The Ester Community Park is another really good example. It's maintained by volunteers and the ECA. It's a physical center to the village. Any town needs gathering spots, locations that people can come together in. Ester is small, but it has the Golden Eagle, the post office, and the park as physical "market squares" where people interact. The physical structure of a place helps determine whether it encourages meeting and talking and all those other community-building events (parties, barbeques, hanging out), or whether it does the opposite and discourages human interaction. The park actually creates a space to meet—and thus creates community, village life. That's one reason why farmers' markets are so important: they strengthen communities because they create a physical space where people actually talk and hang out and do things together—which is what a community does. A place with a bunch of buildings in it, a "bedroom community," isn't a village. It's not a destination, it's a place where people store themselves in between the times when they are in some other spot where they really live—living being all those things you do when you are interacting with people, creating things, enjoying your life. The park, and gathering places like it, helps create a place where we live.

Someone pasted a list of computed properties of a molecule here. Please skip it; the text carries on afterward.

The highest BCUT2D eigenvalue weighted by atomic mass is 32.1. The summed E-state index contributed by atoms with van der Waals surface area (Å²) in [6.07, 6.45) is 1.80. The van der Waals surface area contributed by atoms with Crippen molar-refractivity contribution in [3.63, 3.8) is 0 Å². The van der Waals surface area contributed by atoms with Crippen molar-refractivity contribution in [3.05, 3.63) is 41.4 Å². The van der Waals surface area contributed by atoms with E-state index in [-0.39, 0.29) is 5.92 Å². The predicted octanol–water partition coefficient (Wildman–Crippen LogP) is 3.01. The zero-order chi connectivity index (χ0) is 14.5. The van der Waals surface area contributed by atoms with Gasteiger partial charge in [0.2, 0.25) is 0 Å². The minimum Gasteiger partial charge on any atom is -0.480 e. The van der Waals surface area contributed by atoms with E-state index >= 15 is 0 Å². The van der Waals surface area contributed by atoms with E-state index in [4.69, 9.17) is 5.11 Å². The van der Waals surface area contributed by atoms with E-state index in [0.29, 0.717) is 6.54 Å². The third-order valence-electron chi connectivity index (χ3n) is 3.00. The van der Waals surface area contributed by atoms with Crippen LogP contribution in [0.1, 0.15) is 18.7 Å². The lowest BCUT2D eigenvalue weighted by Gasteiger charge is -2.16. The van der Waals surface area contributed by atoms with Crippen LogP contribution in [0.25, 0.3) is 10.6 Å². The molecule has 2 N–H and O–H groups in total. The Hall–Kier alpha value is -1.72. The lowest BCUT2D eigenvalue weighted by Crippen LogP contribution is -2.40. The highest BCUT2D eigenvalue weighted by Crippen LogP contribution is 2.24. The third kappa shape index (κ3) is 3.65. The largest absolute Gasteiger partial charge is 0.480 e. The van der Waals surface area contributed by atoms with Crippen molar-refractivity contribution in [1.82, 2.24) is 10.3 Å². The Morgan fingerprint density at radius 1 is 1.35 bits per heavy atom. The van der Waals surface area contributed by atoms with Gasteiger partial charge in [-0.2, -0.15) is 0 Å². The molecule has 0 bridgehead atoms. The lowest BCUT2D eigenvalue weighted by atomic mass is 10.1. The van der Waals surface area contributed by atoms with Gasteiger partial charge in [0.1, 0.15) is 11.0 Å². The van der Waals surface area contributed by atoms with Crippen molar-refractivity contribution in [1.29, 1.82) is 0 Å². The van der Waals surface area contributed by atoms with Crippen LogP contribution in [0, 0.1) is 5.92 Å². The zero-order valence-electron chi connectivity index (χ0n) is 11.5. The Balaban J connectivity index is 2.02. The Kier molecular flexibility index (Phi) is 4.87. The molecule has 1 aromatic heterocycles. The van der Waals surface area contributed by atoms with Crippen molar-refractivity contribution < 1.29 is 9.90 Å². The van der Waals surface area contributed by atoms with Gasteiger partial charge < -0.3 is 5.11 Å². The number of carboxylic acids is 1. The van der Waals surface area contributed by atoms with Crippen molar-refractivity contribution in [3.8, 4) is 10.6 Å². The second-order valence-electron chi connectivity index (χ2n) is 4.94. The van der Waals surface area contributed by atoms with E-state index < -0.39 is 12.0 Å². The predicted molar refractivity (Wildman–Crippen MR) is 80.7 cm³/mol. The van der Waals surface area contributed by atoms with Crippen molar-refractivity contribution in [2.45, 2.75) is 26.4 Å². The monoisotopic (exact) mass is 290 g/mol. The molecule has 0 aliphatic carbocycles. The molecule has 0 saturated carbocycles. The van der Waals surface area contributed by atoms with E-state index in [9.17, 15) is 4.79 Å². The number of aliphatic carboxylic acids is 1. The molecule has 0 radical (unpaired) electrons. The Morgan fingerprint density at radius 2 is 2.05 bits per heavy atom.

Those spaces in Ester each have their devotees, their clientele. They aren't neutral, because no place can be all things to all people. The Ester market is an example of something that happens at the park that attracts a certain group of people that you won't see at any other events or places. The same thing is true of the rink and the soccer field. The entire park brings in quite a variety of people, but some people never go there, or go only once a year. Same thing with the post office, or the Eagle, or Hartung Hall. The music jams at the hall and at the bar bring yet another group. In the Ester vicinity, there are other community-creating spots, like the Annex, or Calypso Farm, or Gold Hill Liquor. All of these add to the liveliness and sheer pleasure of being part of the Ester community. If we only had the Eagle, or only the park, or only the post office, our town would be poorer for it—and we'd have to create something that would fill that void, or lapse into being a suburb of Fairbanks.